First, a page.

• Because thoughts (e.g. attaching to memories) don't make you especially happy, especially when they're distracting, and you're practised at dropping distractions
  • Because what does make you happy is "focusing on whichever task[s] which you decide it's right and proper (moral) to focus"

It's hard to know what to reference as related, since I don't know how much technical vocabulary you understand. But for some further reference, see for example Improving Sati-Sampajañña (situative wisdom) which was posted recently.

  • similarly with a thought, just look away An alternative is to look at the thought as if you were a lion -- the thought will go away.
    – ChrisW
    May 10, 2019 at 15:14

sure here is the way to set the citta into right samadhi, contrary to whatever wrong samadhi you have developed, with this sutta https://www.accesstoinsight.org/tipitaka/sn/sn55/sn55.040.than.html, it is first physical seclusion, which means less distraction, fewer objects cognized, then it is mano which has piti and the kaya has passambhati then sukhaṃ vediyati, and the citta has sukhha then samadhi.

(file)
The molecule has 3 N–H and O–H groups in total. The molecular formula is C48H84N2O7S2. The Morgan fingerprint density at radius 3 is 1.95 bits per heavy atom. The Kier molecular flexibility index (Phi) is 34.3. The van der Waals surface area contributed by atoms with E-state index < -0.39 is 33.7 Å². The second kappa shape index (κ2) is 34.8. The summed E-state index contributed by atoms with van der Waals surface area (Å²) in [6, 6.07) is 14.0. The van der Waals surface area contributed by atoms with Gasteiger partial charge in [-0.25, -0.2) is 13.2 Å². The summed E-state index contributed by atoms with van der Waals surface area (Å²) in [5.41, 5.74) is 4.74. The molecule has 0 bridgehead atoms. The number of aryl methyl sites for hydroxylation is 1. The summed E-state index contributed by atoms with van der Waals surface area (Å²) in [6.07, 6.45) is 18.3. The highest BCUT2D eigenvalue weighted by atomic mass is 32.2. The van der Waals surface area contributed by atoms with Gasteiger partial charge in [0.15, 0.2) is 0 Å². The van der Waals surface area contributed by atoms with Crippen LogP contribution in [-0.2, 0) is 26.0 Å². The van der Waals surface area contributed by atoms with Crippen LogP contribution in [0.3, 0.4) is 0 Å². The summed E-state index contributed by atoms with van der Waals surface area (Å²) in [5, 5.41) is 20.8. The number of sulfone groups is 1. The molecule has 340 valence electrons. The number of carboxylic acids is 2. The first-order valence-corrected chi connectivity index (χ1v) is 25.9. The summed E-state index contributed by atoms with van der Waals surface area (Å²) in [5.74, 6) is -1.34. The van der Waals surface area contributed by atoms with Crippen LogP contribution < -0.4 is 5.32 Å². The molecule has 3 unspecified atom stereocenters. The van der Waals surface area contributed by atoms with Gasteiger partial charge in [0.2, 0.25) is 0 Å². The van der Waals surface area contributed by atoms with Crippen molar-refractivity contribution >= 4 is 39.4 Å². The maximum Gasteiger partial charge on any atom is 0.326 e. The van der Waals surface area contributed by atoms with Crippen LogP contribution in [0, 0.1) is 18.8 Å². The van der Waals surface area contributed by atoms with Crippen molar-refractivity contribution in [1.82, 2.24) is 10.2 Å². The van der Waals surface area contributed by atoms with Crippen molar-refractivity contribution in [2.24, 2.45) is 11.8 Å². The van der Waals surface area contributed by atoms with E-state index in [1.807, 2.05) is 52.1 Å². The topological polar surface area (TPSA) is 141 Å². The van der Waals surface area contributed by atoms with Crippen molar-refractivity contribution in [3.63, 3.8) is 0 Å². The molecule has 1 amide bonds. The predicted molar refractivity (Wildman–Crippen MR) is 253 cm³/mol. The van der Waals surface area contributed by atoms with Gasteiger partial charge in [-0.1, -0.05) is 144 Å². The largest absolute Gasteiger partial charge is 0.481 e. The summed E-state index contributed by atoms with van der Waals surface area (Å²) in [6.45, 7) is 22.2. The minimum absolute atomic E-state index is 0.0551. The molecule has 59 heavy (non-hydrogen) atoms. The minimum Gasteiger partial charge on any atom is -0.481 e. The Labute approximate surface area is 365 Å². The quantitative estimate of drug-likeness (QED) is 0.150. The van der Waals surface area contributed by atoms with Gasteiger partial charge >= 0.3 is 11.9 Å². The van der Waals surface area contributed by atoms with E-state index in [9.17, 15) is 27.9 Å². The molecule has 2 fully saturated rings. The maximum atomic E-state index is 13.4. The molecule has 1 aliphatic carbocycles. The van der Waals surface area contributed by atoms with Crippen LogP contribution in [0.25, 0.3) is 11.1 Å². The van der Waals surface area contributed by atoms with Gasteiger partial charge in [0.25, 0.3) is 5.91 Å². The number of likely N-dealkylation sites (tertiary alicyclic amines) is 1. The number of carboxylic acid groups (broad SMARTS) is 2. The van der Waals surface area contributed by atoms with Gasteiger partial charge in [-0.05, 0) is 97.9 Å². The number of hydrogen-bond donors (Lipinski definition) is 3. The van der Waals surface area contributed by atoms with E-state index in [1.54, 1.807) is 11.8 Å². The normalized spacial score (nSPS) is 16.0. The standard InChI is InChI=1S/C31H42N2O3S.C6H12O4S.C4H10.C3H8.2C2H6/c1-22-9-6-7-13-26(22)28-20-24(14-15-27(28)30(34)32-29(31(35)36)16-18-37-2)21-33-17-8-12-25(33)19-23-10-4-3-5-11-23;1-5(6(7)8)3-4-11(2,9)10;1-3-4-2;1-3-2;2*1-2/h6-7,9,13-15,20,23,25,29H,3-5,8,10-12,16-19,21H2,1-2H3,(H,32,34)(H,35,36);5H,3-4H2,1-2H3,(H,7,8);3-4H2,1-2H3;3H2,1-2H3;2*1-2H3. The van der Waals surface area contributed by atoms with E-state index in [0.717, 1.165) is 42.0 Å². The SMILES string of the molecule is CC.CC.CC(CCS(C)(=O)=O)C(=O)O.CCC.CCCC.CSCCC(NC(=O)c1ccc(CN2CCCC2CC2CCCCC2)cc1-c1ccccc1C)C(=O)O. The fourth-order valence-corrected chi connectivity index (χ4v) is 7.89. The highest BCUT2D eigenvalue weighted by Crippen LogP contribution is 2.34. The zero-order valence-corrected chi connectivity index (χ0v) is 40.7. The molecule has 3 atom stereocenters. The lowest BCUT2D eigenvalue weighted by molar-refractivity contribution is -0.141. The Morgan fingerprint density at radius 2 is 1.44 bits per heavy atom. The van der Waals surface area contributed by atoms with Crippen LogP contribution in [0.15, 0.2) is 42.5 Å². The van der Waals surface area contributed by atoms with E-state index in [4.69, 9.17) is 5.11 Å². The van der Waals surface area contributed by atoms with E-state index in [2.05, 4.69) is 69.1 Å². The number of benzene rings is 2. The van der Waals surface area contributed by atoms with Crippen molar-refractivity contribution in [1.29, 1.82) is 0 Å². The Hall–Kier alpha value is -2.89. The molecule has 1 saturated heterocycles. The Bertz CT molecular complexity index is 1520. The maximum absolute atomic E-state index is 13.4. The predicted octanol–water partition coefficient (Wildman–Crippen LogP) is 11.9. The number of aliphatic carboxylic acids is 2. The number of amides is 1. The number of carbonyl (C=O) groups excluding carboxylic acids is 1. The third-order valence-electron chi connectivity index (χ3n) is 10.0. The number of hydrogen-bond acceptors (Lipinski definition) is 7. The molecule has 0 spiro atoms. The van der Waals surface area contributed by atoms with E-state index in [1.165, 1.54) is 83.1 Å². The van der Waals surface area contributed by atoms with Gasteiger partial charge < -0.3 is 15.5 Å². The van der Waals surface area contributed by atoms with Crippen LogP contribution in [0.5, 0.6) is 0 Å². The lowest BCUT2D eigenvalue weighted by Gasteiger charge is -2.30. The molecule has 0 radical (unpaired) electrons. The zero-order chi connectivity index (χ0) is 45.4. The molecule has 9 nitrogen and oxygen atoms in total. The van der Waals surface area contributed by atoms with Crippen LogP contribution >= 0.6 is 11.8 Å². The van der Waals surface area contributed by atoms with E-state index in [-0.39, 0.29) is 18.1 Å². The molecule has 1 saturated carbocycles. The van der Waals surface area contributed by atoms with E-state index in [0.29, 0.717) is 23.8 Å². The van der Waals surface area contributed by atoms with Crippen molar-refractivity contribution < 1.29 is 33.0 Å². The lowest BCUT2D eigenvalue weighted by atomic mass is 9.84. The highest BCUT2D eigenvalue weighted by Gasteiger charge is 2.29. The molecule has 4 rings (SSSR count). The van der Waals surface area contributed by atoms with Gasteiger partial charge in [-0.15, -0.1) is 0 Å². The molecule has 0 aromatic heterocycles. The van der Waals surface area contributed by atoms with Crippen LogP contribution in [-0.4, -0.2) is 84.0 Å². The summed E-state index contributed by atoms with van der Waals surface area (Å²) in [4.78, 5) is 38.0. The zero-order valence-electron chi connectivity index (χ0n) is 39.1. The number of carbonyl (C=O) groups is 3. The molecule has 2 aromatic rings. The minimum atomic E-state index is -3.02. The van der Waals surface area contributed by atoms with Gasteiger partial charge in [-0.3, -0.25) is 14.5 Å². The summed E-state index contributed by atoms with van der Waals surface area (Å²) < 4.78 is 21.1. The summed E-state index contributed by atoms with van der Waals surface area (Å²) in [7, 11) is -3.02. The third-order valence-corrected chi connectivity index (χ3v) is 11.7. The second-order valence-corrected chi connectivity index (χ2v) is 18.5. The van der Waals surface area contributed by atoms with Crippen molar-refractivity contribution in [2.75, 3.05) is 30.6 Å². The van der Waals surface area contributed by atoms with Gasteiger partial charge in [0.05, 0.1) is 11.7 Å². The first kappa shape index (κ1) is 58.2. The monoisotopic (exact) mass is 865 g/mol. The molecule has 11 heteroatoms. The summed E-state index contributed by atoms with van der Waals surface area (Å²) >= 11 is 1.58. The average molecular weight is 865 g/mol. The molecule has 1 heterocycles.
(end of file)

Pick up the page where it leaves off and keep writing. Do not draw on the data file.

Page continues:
the way to get piti with mano is to sort out your Vitakkas with sati, ie satisampajanna, Satipatthana, ie knowing when a Vitakka arises, then judging it as either wholesome or not, and knowing when it vanishing , and if it is unwholesome dropping it by thinking of something good [instead of letting the bad thought proliferate] and when you have wholesome thoughts, you get glad to have wholesome thoughts. Same thing with feelings and perceptions.

In other words, when you have good thoughts, you are happy and when you are happy the citta is calm and enters samadhi.

Of course, before that, you must learn what is wholesome and not wholesome, because puthujjanas do not know what is good and what is bad, and buddha explains that here https://www.accesstoinsight.org/tipitaka/mn/mn.009.ntbb.html


You must log in to answer this question.

Not the answer you're looking for? Browse other questions tagged .